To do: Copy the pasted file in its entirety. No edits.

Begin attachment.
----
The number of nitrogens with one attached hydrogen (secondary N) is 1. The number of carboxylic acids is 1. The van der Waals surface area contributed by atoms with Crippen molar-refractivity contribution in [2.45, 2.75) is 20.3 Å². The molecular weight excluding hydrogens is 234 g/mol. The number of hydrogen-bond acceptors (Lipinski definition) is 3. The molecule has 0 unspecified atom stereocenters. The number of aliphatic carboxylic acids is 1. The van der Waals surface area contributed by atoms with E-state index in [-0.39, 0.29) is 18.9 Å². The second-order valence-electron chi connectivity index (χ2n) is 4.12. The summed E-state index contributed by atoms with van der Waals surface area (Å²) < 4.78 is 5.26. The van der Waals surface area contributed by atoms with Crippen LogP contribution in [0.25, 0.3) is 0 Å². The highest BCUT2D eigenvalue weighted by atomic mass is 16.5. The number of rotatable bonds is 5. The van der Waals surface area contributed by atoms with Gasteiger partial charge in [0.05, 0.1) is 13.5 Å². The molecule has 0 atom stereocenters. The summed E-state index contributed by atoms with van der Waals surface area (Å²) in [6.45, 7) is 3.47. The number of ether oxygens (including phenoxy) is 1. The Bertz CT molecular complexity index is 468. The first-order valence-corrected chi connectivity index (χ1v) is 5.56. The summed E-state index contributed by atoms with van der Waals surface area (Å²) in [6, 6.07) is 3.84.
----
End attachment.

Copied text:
The number of nitrogens with one attached hydrogen (secondary N) is 1. The number of carboxylic acids is 1. The van der Waals surface area contributed by atoms with Crippen molar-refractivity contribution in [2.45, 2.75) is 20.3 Å². The molecular weight excluding hydrogens is 234 g/mol. The number of hydrogen-bond acceptors (Lipinski definition) is 3. The molecule has 0 unspecified atom stereocenters. The number of aliphatic carboxylic acids is 1. The van der Waals surface area contributed by atoms with E-state index in [-0.39, 0.29) is 18.9 Å². The second-order valence-electron chi connectivity index (χ2n) is 4.12. The summed E-state index contributed by atoms with van der Waals surface area (Å²) < 4.78 is 5.26. The van der Waals surface area contributed by atoms with Crippen LogP contribution in [0.25, 0.3) is 0 Å². The highest BCUT2D eigenvalue weighted by atomic mass is 16.5. The number of rotatable bonds is 5. The van der Waals surface area contributed by atoms with Gasteiger partial charge in [0.05, 0.1) is 13.5 Å². The molecule has 0 atom stereocenters. The summed E-state index contributed by atoms with van der Waals surface area (Å²) in [6.45, 7) is 3.47. The number of ether oxygens (including phenoxy) is 1. The Bertz CT molecular complexity index is 468. The first-order valence-corrected chi connectivity index (χ1v) is 5.56. The summed E-state index contributed by atoms with van der Waals surface area (Å²) in [6, 6.07) is 3.84.